This work ships from Warrington , GB.
“It was the year 2013 1st April, when I met Lucky at the birthday party of a friend of mine. When I
looked at him, I liked him, and he had all the qualities that I wanted for someone to love.” John (right), a gay man, and Lucky (left) a transgender woman, met and fell in love in their native Uganda. They were living together when John’s family discovered their relationship and attempted to kill them. They fled to Kenya where they now live as refugees. “When they attacked him [Lucky], he managed to escape. He ran away, and then, he told me, ‘Don’t come back home, because even me have left home, cause your parents went there to kill me. They realized that we are gays.’”
Lucky & John were photographed by Robin Hammond for Where Love is Illegal, a global campaign sharing the stories of LGBTQI+ people who face discrimination because of who they love or how they identify. Every participant in the project is given the opportunity to collaborate in the making of their photograph so they can present themselves how they want to be seen.
Where Love is Illegal is a Witness Change project. Witness Change believes that societies are shaped by the stories they tell. Marginalized people are often excluded from their own stories or are stigmatized in them. This means that their needs are at risk of not being understood, their rights may be abused, and in many cases, their lives are put at risk. Their invisibility means that those who may have the ability to offer support cannot empathize with them or advocate for changes which would improve their conditions. Witness Change exists to improve life for marginalized groups by amplifying their stories. Their vision is to create inclusive societies with equal rights for all.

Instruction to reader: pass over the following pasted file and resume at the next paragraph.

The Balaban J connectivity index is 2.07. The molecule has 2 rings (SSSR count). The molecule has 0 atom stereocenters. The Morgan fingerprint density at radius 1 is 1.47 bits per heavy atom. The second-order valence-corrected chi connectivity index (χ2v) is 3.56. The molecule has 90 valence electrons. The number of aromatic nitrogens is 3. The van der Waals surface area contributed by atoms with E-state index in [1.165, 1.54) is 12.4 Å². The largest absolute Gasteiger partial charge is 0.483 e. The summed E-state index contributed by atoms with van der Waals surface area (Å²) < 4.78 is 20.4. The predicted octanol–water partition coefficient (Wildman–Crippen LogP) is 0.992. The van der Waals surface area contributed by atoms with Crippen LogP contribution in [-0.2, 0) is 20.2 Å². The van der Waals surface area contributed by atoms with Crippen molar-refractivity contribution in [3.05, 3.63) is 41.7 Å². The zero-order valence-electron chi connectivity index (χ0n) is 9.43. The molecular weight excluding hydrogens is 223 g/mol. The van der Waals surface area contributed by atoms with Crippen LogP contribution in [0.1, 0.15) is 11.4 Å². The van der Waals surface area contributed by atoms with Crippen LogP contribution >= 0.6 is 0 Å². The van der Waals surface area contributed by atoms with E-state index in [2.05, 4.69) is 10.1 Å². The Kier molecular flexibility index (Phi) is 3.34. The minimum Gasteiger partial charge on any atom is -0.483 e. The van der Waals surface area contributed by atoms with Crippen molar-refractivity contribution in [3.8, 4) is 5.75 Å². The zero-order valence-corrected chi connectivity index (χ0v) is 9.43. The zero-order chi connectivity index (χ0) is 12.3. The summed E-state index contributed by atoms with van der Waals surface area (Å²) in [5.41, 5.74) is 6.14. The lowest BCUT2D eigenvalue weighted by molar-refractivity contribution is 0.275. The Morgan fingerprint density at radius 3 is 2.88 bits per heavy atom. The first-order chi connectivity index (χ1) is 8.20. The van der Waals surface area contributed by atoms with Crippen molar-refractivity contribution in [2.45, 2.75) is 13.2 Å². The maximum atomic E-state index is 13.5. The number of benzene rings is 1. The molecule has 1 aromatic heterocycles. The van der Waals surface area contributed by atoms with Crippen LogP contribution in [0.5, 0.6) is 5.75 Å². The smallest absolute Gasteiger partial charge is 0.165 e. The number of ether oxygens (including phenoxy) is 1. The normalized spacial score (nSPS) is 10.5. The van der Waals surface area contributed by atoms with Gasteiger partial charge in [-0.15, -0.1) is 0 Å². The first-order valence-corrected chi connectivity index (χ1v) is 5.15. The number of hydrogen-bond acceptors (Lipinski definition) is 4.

Esteemed photographer Robin Hammond (New Zelander, b. 1975) has dedicated his artist practice to documenting global human rights issues and marginalized groups through long-term photographic projects. His photographs have been featured on the covers of Time Magazine and National Geographic, and he has won numerous awards including the World Press Photo prize, six Picture of the Year International Awards, and the W. Eugene Smith Award for Humanistic Photography. He was also named one of ‘100 Leading Global Thinkers’ by Foreign Policy and addressed the United Nations on LGBTQI+ discrimination in 2018. Hammond further encourages social engagement through his company Witness Change, a non-profit organization dedicated to ending human rights violations through visual storytelling.